Opinion: Odds are good that B.C. will benefit from Henry’s vaccination gambit

Odds on Dr. Henry's side

Look, the biggest risk Dr. Bonnie Henry is taking with our lives with her new vaccination plan is that we will be ready but not able to enjoy the rest of the continent as we wish for a while.

The province’s health officer’s intuitive but evidence-based initiative to prolong the interval between the first and second doses to four months to broaden the jab’s first reach is her defining moment in the recovery of our public and economic health.

We could look back with a simple slogan: She kept and made us safer faster.

If it is the wrong approach, it is a course that can be corrected by reducing the doses’ interval. If it works, well, it is inspired. Right now it appears a limited-downside, massive-upside proposition, a possible game-changer to effect important steps to normalcy.

That there are Henry’s doubters elsewhere is not new. They struggled from the outset to recognize the threat as she did, suppress the first wave as she did, provide a level of activity to avert the worst of the physical and mental health consequences as she did and avert a second lockdown as she did.

True, our wisest course of national action would have been a full-scale lockdown for about three months at the start of 2021. But we couldn’t do it – people wouldn’t stand for it, holidaying idiots in authority positions were thumbing their noses at basic boundaries. The next-best proposition was another innovative pandemic pivot.

Various vaccines emerged in recent months in historic record time, but they arrived with the asterisk of limiting the clinical trials’ duration to rush (but not hasten) to market. With lives at stake, there was not time to evaluate longer-term effects of the first dose. Instead, science focused on how soon a second dose could be administered. What researchers could not conclude before gaining approval to administer their discoveries was how long a second dose could wait.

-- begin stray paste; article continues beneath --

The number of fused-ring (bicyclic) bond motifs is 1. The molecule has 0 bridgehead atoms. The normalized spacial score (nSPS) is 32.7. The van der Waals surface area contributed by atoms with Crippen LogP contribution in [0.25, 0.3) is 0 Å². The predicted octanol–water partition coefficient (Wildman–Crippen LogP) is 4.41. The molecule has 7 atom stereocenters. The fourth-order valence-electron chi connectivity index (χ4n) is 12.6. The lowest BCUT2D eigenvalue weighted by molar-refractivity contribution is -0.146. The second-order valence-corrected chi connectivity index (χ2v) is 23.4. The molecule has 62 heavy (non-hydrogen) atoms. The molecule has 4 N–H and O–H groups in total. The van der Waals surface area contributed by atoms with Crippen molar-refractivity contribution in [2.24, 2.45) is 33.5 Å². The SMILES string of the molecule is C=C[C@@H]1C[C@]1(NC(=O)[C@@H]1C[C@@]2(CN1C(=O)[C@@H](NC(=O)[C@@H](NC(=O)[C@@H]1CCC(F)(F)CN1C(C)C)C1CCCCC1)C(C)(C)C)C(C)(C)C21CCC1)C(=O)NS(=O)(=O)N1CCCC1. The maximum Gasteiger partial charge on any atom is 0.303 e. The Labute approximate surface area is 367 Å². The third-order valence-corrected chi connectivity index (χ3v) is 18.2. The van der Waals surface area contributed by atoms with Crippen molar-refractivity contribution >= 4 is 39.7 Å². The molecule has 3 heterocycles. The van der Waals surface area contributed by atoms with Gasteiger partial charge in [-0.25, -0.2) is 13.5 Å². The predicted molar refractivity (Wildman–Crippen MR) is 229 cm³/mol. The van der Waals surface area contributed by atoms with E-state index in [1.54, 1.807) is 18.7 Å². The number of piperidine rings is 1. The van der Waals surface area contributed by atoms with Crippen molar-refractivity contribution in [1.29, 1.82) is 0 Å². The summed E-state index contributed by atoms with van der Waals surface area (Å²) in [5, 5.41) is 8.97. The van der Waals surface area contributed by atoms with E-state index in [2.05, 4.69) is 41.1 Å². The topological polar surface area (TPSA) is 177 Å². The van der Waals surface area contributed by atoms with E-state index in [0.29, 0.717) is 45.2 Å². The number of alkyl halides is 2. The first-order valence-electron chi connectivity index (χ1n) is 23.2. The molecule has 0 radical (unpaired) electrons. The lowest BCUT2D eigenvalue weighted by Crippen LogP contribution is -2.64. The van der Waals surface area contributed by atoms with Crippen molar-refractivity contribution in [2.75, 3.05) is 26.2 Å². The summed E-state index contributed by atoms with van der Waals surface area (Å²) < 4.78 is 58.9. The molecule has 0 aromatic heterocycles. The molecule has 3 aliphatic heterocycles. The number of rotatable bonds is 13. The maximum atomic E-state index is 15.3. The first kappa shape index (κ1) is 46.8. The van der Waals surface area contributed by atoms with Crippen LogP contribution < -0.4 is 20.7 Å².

Now we are getting an excellent handle on that a few months into vaccinations worldwide, and Henry has divined from the evidence in other jurisdictions that one dose can suffice in a pinch – and, no fault of hers, the limited vaccine supply in the early going in Canada is exactly that pinch.

Better, she thought, to get more people quite, quite safe than a smaller number fully, fully so. Her judgment was backed last week by the National Advisory Council on Immunization (NACI), which will stir other provinces to follow Henry’s path. Good, because the Canadian public health models of the months to come are not particularly assuring.

The national caseload is edging up and a third wave fuelled by the more virulent variants is more likely than not before we reach the vaccination level sufficient as a country to repel their consequences.

The ultramarathon of the pandemic now features a sprinting interval to jab as many British Columbians as quickly as possible to build the population’s immunity, and Henry has decided to take off the customized Fluevogs and put on the runners to get us across the line.

This judo manoeuvre on the variant could prove an earlier elixir to the economy. What it could do, too, is isolate us as we get into summer, so there would not be full economic restitution. The United States will be enjoying a lot more freedom than us, but our border will likely remain closed to needed tourists. Other Canadian provinces will lag, even if they’re now jumping in.

For our economy, it will mean another summer of hurt for the hospitality sector and others.

It was imprudent of Canada’s chief science advisor, Mona Nemer, to smear Henry’s decision so readily as a “population level experiment.” Those experiments were earlier conducted elsewhere in the United Kingdom, Israel and even in Quebec, which was not similarly chided. For all its slowness, Canada is getting to benefit from the experiences elsewhere, and the more nimble public health officers are converting the knowledge into action, not static deliberation and doubt. I will wager these are words Nemer will eat.

That being said, the variants remain the wild card, even if the U.K. has signalled they have reached peak fury. The longer the interval between doses, the more susceptible we may be to the consequences of their spread. America’s Dr. Anthony Fauci, the only other prominent health officer with the credibility of Henry, suggests there is a risk in that.

On balance, it makes the B.C. initiative feel assertive, courageous, but not reckless. We are used to being out front on issues. What we are likely to find, too, is that the supply of vaccines will grow quickly and that it will be possible to reduce the four-month interval. We may even meet the national September all-done deadline, albeit well behind our neighbours to the south.

For every pandemic threat to our safety now, science is getting stronger as a worthy adversary. We haven’t won the war on COVID-19, but the emerging wisdom is a great weapon. •

Kirk LaPointe is publisher and editor-in-chief of BIV and vice-president, editorial, of Glacier Media.